I've always found it easy to think about all the things that are wrong with the world, or with my own life, and think that I should be working on those things. How can I celebrate when there are people elsewhere who are starving? It puts a damper on the mood...

I don't recommend willful blindness to the problems of the world, but I do think it's a genuinely spiritual practice to set aside a time to enjoy the good things we're given in life. A little bit of excess once a year is, honestly, a good thing. It keeps us looking forward to a time when good things will be in true abundance.

I think maybe joy is itself a creative act of the human will. I've noticed that two different people can have very different reactions to the same thing: one can enjoy something that the other does not. Part of that difference is what you're used to. Whatever you take for granted, you sometimes don't enjoy.

But I think that when we look at the blessings we have, and we discipline our hearts and minds to truly understand how blessed we are by them, we are in a sense creating joy. Sometimes our enjoyment doesn't depend on how much stuff is put in front of us, but on how good an imagination we have.

I've certainly enjoyed this past year, and I'm going to very much enjoy this Christmas. Yes, there are many problems in the world that I'll continue to blog about, and there are many problems in my own life that I'll continue to deal with. But Christmas is a time to celebrate, when everything that is wrong with the world is eclipsed by the love shown to us by God.

My prayer for this Christmas is that we may all truly enjoy life. There's nothing hedonistic about this. True enjoyment is what we were made for, I'm convinced of it. So I'll be praying that we all learn to truly enjoy life, and I'll be practicing myself all day long!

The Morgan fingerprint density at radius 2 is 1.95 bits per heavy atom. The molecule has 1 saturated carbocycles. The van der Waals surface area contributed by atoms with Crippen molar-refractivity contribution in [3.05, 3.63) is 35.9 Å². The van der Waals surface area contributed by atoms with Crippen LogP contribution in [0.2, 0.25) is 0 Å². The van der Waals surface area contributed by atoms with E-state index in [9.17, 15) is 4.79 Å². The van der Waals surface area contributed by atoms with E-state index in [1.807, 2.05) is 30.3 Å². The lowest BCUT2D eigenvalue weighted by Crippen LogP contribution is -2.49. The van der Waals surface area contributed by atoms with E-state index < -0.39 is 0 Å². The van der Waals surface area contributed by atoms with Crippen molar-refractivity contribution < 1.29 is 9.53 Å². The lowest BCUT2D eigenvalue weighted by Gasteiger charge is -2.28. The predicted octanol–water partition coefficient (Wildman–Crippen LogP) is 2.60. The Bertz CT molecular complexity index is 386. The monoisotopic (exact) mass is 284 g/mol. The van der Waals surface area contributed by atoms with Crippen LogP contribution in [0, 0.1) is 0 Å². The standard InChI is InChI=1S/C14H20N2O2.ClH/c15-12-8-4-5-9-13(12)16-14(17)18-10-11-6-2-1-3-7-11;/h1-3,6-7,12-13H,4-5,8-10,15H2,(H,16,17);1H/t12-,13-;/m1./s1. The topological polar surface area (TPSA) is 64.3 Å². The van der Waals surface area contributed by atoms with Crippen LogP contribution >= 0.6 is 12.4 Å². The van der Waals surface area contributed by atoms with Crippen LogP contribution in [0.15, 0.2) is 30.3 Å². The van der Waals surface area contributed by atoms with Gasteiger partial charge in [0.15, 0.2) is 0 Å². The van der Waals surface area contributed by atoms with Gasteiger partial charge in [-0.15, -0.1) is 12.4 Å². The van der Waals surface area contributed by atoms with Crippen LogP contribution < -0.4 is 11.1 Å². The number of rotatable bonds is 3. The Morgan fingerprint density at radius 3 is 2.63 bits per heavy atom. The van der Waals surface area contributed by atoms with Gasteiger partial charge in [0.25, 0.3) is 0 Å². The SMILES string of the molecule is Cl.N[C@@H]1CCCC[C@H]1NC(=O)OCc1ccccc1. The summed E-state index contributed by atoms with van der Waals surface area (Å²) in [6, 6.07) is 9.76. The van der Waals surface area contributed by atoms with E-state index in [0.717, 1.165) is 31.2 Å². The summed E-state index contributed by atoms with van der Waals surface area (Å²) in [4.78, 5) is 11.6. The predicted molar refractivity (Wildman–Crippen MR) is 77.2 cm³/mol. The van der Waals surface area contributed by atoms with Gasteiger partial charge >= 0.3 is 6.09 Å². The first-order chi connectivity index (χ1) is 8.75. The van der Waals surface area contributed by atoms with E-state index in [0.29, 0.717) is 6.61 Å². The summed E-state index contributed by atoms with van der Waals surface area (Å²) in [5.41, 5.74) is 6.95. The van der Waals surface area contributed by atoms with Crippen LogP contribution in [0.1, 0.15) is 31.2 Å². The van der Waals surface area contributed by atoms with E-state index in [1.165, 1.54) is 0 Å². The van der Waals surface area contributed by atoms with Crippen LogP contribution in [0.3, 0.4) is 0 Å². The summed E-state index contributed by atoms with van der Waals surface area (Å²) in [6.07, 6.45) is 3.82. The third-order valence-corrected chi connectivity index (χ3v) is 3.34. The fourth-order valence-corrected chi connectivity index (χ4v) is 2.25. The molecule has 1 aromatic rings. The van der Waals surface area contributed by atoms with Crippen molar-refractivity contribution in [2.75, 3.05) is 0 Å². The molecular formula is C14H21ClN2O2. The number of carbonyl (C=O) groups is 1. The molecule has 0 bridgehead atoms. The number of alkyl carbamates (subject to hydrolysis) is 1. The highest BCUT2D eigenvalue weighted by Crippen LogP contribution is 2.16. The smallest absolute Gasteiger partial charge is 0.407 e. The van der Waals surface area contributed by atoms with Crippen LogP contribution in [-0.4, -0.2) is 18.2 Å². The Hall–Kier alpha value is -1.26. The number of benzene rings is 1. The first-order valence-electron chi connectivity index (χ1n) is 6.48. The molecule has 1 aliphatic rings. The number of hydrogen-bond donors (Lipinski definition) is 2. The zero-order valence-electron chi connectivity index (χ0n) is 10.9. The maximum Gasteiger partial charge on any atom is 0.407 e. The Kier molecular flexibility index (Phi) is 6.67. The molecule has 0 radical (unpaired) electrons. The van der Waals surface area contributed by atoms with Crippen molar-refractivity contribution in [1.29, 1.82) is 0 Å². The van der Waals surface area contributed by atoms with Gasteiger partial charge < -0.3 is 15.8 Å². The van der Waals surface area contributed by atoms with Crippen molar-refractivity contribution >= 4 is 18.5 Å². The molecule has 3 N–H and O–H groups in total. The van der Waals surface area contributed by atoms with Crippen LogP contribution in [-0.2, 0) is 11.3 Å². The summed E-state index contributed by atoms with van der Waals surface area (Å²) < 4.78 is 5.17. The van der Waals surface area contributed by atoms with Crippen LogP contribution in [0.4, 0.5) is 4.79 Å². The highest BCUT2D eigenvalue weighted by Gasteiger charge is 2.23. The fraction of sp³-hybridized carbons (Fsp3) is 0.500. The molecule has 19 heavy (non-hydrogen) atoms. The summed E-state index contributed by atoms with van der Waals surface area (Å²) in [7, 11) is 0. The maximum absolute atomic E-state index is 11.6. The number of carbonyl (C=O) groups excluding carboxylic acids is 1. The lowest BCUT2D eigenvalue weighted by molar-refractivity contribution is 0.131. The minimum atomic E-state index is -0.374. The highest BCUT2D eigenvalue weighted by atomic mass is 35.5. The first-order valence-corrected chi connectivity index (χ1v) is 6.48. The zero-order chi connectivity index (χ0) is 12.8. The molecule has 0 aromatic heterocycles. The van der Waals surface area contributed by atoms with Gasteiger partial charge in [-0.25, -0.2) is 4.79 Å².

Merry Christmas.

Thursday, December 24, 2009

Social Conservatism and Power

Yesterday I read an interesting (but long) article about Robert P. George, a Princeton professor of jurisprudence and an influential conservative Christian thinker. The article got me thinking about the various ways in which Christians try to engage the culture in matters of morality.

George's approach is of the "Thomist" tradition (i.e. Thomas Aquinas), meaning that he thinks Christian moral principles can be argued on the basis of pure human reason, apart from divine revelation. This fits nicely into the secular age, in which religion is not the dominant political force.

However, even he acknowledges what other Christian thinkers say about human reason: that original sin has corrupted our ability to reason, so that we fail to see moral truths without divine revelation. Protestant tradition since Martin Luther has often stressed this.

What an interesting tension for Christians to deal with! On the one hand, if you believe in certain moral principles, you'd like to be able to convince others that those moral principles are true, hence you'd like to be able to derive those principles from pure reason.

On the other hand, the Bible does talk a lot about the "blindness" of man, the inability to see the truth without divine revelation. There is surely a lot of evidence for this in common experience, though many are stubbornly opposed to this idea as a matter of principle.

I wonder which attitude promotes a secular culture more. The second attitude encourages the separation of Church and State, does it not? If it religious truth is a matter of special revelation, then how can it be suitable for creating the laws of a nation? Leave us alone, and we'll leave you alone, that kind of thing. On the other hand, the second attitude, while it does make Christian ethics universal in scope, also makes human reason the foundation for morality, which is a highly secular idea.